Entering the Royal Academy Summer Exhibition
11 June 2012
Last year a group of Buckingham Art School students, myself included, decided to submit work to the Royal Academy Summer Exhibition. Amazingly one of the pieces I submitted was accepted and hung in the exhibition, my linocut Gold Pavilion. See my blog posts from last year for the full story. All of my prints sold very quickly so I also printed Gold Pavilion #2 and #3 for those customers who were unable to purchase one of the first prints.
After this success I felt it would have been foolish not to enter the Summer Exhibition again this year. After printing Gold Pavilion #2 and number #3, I was inspired to try few other linocuts. I had three possible candidates for this yearís entries, from which I needed to select two. Japanese Tea Garden, The Speakerís House, and Sunlight Through Redwoods. All had their merits and I found it hard to choose between them. I tried to think about what qualities the judges might have found appealing in Gold Pavilion. Was it the size, the colours, the technique, the subject matter, or none of the above? As I didnít have this information at my disposal I just had to go with what felt right.
I chose Sunlight Through Redwoods first as it was smaller and therefore easier for them to find a space for! I then had to choose a second piece. This I found harder. I settled on Japanese Tea Garden, but I forget what ultimately led me to that decision, perhaps it was the similar Japanese theme to Gold Pavilion.
The entry forms had to be posted to the RA mid March and the work had to be delivered at the end of March. I had just over two weeks to get the pieces framed. I was quite looking forward to a day in London, delivering my prints to the RA, but as it turned out, I was unable to deliver them myself as we were moving house.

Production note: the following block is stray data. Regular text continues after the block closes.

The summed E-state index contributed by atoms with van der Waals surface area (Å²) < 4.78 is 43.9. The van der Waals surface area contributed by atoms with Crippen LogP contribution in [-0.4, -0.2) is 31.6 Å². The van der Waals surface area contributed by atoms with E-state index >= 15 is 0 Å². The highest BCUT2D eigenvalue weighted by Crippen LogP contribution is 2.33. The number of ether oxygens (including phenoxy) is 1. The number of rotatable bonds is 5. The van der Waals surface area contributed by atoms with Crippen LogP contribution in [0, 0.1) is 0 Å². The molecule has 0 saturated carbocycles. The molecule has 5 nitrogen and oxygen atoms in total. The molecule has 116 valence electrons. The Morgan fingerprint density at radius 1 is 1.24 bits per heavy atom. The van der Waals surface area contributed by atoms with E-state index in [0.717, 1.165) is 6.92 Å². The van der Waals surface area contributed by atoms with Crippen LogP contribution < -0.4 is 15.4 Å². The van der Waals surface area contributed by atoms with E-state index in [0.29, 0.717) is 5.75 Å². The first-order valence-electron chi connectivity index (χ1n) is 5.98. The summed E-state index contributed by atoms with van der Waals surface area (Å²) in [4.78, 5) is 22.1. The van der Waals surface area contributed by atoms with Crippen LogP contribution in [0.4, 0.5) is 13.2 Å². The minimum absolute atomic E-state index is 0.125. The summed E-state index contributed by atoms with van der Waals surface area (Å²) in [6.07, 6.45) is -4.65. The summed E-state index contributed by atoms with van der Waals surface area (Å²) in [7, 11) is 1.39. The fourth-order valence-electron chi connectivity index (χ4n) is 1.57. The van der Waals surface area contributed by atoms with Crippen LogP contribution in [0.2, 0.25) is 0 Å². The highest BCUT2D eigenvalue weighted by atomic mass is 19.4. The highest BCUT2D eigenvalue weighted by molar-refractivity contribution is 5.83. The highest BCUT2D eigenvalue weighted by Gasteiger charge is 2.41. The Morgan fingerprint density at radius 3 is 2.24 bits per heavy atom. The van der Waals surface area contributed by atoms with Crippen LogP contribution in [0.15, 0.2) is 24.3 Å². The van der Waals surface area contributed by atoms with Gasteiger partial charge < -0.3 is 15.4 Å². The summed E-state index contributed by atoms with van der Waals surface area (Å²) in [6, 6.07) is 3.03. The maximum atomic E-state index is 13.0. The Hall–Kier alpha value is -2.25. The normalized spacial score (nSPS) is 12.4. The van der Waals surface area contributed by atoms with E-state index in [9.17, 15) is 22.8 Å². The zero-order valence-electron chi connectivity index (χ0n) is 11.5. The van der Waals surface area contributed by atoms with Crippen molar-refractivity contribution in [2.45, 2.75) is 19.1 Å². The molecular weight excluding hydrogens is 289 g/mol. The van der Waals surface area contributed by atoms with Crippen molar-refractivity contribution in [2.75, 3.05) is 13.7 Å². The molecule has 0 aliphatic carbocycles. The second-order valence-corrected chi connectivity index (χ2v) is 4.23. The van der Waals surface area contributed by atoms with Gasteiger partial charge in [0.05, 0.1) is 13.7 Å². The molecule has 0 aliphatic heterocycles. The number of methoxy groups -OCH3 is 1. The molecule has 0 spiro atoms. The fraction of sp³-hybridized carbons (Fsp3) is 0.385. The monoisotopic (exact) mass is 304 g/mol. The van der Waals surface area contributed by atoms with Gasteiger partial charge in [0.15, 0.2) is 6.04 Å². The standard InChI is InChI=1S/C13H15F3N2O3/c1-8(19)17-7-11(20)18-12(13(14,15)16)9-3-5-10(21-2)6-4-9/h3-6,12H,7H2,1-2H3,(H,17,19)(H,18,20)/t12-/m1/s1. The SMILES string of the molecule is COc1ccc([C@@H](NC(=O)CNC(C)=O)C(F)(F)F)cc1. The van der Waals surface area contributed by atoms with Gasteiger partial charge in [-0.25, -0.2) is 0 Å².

The Summer Exhibition slipped to the back of my mind while my husband, our puppy and I settled into our new home. We busied ourselves decorating and unpacking and organising Benís new office my new studio (very exciting to have my own space to work!) After six weeks or so it occurred to me to check the Summer Exhibition entry forms to see when I would hear from them and I had just over a week left to wait.
Four days later I was surprised to see THE envelope on the doormat. I picked it up tentatively and felt its thickness. There was definitely something other than just a sheet of paper in it (same as last year!) I ripped it open to read "With over 11,000 entries, the competition was extremely strong, however I am delighted to inform you that your work SUNLIGHT THROUGH REDWOODS has been selected and hung in the exhibition."
Getting into the Summer Exhibition once was incredible. It was the most amazing experience, and as I was experiencing it I was resigned to the fact that I probably would never experience it again. I thought at the time I would have to submit work the next year but that I was unlikely to succeed again. So when it came to making the decision to buy the entry forms I was a little scared of feeling the failure. I thought that maybe I should just leave my record at entering once and getting in once and then that would be a perfect record, entering twice and getting in once...? Entering every year from then on and never getting in again...? I think I would have found that hard to accept, and I also think people would have found it difficult to understand why I was struggling to accept it. Luckily Iím spared from having to care this year! Next year I figure Iíll be going through the same feelings.
I go to Varnishing day on the 28th May. I canít wait! I wonder where my work will be hung this year...